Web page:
17. A few weeks ago my dog was injured by coyotes. He was defending his own fenced yard. He was defending our children, our smaller dog, our cats, our chickens, our expensive rare wool sheep, etc. He was a great hero, and did his job even though it risked his very life. As it turned out, my son shot and killed two of the invaders to save him. He would have fought to the death.

    I took him to the vet and it cost nearly eight hundred dollars to fix him all up. Nearly good as new. As I spoke with the vet staff about the incident a woman in the waiting room with a poodle mix became all weepy for the sake of the coyotes. She was appalled that I wasn’t “pro-enviroment” (on the coyote’s side). She was appalled that I had a gun. She told the Doctor she was afraid to be in his office, knowing some of his clientele might have guns. She was even affronted that I had first aid supplies for a dog, which I had used before transporting my animal to the vet.

    Some people will never become “preppers” just because they aren’t in touch with reality. Their world is lighted, cooled, heated, paved and safe, and that’s all there is to it. A tree root cracking their flawlessly smooth sidewalk is a horrible disaster. Waiting in line for four minutes to get a latte’ is unforgivable sin. Hurricane Sandy is a “story”, not reality. Coyotes eating their precious poodle is only a nightmare.

  18. I hate to say it, but we don’t speak to much about prepping, except for my parents and our children.
    I think we need to re-think who all we are telling, because when and if an emergency arises, guess
    who is going to be coming after all that you have worked so hard for? Everybody and their brother.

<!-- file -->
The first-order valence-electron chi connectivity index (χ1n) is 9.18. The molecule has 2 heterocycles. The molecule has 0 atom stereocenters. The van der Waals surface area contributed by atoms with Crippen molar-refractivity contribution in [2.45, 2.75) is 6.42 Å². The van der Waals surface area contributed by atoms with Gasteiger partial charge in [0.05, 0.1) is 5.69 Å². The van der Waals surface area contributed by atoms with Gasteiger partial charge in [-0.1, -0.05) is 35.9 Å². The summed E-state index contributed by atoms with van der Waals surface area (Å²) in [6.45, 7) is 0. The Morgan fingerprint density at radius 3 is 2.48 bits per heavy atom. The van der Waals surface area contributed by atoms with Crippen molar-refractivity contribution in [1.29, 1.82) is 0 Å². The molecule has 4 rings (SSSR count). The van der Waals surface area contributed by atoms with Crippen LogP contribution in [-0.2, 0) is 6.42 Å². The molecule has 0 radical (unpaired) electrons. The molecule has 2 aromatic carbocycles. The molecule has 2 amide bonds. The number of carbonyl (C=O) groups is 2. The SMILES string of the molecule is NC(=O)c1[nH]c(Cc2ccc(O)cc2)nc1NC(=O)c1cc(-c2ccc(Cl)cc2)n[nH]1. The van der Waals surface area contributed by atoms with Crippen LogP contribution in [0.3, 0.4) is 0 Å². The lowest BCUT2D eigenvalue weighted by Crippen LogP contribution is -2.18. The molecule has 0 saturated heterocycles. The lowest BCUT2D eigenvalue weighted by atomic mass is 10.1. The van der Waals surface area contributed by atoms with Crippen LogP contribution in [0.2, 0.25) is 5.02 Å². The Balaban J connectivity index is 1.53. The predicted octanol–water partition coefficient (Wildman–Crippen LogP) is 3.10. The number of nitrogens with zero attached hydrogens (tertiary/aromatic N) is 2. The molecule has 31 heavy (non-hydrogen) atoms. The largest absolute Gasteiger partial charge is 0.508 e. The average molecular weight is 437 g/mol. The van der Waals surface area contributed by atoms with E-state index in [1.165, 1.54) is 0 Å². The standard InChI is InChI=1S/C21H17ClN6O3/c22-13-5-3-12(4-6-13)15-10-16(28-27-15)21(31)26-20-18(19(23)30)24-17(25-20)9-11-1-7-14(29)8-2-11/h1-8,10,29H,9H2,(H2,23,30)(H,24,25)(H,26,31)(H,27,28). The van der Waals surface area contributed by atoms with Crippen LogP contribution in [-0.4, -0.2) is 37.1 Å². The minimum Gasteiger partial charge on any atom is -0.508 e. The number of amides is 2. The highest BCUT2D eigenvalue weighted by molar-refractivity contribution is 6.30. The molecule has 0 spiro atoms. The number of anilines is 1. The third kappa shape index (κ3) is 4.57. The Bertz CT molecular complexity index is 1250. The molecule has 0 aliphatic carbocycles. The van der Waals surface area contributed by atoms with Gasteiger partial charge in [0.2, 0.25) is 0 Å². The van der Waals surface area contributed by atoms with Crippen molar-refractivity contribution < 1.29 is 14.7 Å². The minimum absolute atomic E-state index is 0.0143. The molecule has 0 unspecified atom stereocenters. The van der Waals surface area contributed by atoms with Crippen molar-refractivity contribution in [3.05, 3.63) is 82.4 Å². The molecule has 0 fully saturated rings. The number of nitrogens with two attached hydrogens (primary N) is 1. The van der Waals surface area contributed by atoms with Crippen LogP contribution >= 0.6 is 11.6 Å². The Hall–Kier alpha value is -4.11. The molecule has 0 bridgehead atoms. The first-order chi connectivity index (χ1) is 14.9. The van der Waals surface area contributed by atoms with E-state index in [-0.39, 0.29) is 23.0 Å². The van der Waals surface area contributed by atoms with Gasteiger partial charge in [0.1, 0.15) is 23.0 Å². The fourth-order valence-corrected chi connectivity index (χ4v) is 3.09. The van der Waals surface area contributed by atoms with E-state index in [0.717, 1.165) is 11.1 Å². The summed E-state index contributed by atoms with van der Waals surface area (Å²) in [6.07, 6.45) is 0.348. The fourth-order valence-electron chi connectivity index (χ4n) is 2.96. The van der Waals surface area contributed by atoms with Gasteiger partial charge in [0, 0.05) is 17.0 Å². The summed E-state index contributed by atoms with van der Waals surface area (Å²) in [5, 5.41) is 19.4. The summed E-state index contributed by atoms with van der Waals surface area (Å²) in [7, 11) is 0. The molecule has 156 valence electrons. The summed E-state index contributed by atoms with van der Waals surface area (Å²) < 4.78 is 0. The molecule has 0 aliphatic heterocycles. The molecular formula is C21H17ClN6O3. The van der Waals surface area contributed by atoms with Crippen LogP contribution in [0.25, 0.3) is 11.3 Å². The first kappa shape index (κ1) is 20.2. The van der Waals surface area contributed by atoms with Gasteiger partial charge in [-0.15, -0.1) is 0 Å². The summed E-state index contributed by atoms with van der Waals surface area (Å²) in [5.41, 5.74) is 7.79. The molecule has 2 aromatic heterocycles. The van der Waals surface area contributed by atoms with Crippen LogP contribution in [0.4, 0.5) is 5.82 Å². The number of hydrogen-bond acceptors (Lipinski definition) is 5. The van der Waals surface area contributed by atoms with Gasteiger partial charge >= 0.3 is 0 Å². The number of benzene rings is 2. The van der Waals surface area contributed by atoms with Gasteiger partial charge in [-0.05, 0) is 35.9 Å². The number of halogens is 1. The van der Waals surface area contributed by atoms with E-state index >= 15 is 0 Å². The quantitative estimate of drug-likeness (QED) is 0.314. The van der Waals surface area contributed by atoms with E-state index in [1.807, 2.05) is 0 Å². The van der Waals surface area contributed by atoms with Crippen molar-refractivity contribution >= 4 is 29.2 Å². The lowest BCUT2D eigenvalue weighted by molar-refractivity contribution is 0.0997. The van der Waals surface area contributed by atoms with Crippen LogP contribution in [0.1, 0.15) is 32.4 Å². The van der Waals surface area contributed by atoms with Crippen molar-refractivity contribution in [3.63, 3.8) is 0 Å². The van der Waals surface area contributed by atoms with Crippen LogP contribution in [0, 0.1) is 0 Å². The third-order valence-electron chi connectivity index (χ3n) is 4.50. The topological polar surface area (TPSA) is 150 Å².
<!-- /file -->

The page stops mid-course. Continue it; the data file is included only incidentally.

I think I’ve mentioned being prepared for emergencies to a couple friends, but just to plant the seed in their heads. I want them to think about the basic essentials, I don’t know what they have or don’t have. They don’t have any idea what we have. It seems a little wierd, being secretive, but isn’t that why we are doing this, to keep our families safe? We don’t really want everybody to know what our stockpile looks like. Or for our family to come up in everybody’s gossip topics. We just started about a year ago, really figuring out what we should have and what our plan should include. We don’t have enough food and water yet, but we know how to hunt and fish and garden. I’ve been saving seeds and looking up info on how to keep them. It’s alot of work, educating yourself about all the primitive ways that are nearly a lost art. We don’t really have the space to have barrels and barrels of water or an entire basement of goods. I think in a true emergency, we may not be able to stay at our home. Thus, all the supplies would be a waste, because we wouldn’t be able to take them all with us if we had to leave. We are Christians and we believe that the Lord will provide. But, I think He wants us to have wisdom and knowledge. We just need to use our heads and layout a plan to include how we would all get back together, should we be separated in a catastrophic event, where will we go if our home is destroyed, and getting a binder together of all of our important documents. I have lagged on this, because I don’t know the answers to all of these questions yet. It’s hard to know for sure what escape routes would be available and the like. I think we all need to invest in TOPO maps of the whole area, and a good compass, so if we are on foot, we can find our way. We can’t rely on the GPS systems or cell phones in an emergency. We need a plan. Blessings to you all for sharing and caring about the rest of us. Thanks.